I was so astounded by Sally Mann’s essay in the newspaper on Sunday. It seemed to touch on everything important–family, art, modernity, privacy. I loved that it arced back to when she published a book of family photographs in 1992, and then detailed forward to now, revealing so much about her experience. The act of publishing intimate details of one’s family life is dramatically more common now than it was then. But we’re all still wondering whether it’s a good idea, and if not, why?
Much of her experience circles around the simple fact of her children being naked and her photographing them that way. It beamed across the pages to me, as these days I am hard pressed to get the girls to put on more than underwear. I struggle to take photos of them that aren’t too revealing, and it feels over-censored to me, much of the time.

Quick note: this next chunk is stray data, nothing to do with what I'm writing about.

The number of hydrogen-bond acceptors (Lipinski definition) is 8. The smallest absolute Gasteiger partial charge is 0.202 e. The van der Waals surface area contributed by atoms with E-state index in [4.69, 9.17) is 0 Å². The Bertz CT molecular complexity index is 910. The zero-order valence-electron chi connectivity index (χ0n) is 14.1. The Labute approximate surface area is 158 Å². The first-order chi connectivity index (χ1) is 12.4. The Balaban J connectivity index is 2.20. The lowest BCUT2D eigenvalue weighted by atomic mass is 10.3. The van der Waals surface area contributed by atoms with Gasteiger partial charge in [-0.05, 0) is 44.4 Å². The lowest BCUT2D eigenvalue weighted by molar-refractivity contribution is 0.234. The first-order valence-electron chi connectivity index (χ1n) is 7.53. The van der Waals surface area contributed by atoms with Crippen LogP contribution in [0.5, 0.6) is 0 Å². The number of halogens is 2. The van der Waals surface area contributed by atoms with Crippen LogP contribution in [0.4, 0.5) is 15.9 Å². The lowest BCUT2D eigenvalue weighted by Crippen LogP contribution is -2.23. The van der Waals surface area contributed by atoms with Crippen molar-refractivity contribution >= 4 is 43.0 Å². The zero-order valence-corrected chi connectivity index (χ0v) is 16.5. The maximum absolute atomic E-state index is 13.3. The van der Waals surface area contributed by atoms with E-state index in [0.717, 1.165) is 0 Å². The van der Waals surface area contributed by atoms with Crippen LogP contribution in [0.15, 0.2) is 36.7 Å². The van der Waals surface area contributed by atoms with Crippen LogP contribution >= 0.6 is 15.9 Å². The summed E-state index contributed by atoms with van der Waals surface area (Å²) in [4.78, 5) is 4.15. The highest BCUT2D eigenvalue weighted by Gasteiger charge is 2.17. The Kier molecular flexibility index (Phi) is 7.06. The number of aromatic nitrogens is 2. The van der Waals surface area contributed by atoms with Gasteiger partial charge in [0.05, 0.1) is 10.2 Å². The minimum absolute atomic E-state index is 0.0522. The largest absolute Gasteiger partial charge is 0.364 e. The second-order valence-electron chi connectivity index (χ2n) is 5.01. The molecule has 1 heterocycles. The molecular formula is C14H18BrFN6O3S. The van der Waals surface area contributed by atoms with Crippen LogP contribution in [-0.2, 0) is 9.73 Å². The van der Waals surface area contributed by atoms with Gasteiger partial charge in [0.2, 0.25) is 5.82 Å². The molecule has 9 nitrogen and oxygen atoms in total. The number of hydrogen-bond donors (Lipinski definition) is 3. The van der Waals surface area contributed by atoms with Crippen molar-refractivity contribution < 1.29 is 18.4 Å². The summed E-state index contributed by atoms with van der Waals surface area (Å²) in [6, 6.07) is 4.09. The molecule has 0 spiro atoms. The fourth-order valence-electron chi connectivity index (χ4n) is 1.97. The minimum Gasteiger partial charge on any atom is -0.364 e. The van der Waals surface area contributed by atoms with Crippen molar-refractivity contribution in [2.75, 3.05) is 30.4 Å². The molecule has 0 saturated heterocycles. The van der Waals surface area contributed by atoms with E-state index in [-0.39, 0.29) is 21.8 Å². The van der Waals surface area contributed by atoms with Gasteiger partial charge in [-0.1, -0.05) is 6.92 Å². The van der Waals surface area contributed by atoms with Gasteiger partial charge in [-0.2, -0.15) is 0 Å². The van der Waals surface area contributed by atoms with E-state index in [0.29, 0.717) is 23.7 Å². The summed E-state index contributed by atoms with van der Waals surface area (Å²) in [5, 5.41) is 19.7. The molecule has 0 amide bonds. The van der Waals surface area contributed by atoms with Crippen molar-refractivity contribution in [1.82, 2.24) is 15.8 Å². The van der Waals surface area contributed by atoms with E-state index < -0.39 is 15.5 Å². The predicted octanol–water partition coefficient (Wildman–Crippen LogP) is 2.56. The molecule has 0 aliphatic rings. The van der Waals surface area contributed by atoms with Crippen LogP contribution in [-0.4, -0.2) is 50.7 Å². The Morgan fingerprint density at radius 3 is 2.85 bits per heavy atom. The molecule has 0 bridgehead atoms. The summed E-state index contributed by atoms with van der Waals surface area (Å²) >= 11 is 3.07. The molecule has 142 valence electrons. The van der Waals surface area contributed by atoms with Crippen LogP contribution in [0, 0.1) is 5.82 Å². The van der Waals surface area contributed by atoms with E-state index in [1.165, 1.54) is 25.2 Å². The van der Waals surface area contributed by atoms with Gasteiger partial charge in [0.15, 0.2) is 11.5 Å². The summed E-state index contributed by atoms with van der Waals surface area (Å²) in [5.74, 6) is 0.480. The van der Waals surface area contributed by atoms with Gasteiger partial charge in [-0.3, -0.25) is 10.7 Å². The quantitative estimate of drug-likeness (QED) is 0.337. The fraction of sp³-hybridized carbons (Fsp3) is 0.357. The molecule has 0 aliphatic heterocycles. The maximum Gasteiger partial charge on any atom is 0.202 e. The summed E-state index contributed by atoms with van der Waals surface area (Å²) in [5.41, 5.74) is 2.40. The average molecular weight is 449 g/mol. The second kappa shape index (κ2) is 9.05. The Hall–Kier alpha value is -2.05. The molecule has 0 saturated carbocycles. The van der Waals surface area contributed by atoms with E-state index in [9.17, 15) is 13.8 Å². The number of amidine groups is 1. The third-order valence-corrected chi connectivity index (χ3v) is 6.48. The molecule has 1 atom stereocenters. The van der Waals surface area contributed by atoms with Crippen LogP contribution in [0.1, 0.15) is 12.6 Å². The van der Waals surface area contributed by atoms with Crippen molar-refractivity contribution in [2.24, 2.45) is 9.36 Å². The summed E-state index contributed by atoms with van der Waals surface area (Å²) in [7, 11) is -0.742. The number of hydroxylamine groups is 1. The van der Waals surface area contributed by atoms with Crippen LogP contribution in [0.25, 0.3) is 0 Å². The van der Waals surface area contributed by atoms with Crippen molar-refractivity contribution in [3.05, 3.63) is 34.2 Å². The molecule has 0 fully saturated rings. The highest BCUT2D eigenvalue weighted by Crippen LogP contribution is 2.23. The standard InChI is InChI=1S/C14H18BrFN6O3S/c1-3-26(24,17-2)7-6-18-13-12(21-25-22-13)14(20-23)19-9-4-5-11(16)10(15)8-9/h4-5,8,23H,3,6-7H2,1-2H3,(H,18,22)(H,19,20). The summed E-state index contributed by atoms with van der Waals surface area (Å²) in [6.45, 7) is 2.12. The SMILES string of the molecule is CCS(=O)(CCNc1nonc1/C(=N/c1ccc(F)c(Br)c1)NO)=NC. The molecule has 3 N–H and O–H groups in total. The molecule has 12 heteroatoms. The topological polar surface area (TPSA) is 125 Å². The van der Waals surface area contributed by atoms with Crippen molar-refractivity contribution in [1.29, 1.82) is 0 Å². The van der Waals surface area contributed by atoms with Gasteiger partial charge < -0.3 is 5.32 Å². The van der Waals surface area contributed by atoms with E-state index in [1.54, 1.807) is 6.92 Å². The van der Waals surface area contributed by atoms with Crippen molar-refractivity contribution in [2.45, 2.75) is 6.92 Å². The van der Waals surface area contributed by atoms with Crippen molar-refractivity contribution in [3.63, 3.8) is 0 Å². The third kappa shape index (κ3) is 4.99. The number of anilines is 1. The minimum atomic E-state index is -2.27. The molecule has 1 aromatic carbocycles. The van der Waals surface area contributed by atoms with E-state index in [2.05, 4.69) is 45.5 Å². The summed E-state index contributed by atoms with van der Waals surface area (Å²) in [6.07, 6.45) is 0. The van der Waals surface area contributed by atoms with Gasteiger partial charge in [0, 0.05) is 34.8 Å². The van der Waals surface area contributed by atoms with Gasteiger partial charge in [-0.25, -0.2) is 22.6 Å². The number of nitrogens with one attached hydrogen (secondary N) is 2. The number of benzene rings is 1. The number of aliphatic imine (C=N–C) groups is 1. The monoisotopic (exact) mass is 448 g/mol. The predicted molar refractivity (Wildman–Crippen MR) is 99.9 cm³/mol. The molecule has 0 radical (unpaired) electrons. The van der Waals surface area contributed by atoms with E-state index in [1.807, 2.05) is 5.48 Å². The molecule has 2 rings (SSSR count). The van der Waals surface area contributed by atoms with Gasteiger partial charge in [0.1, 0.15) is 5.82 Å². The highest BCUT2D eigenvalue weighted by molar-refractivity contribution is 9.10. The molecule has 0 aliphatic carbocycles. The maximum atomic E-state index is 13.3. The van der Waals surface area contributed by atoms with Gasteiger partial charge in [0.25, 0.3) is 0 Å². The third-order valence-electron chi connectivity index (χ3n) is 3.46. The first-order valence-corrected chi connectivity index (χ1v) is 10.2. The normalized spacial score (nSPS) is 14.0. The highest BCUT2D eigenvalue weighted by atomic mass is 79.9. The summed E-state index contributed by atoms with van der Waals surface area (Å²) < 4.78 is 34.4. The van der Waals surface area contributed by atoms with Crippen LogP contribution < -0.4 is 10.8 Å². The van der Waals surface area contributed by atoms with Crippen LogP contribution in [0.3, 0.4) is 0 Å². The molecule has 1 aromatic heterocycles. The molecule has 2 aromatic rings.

It was about presenting art and love to the world and getting a very mixed response.
And it was so beautifully written. I’m still thinking her writing about photographing her husband:
To be able to take my pictures, I have to look, all the time, at the people and places I care about. And I must do so with both ardor and cool appraisal, with the passions of the eye and the heart, but in that ardent heart there must also be a splinter of ice.
And so it was with fire and ice that Larry and I made these pictures: exploring what it means to grow older, to let sunshine fall voluptuously on a still-pleasing form, to spend quiet winter afternoons together. The studio’s wood stove was insufficient but he had two fingers of bourbon to warm him. No phone, no kids, NPR turned low, the smell of chemicals, the two of us still in love, still at the work of making pictures that we hope will matter.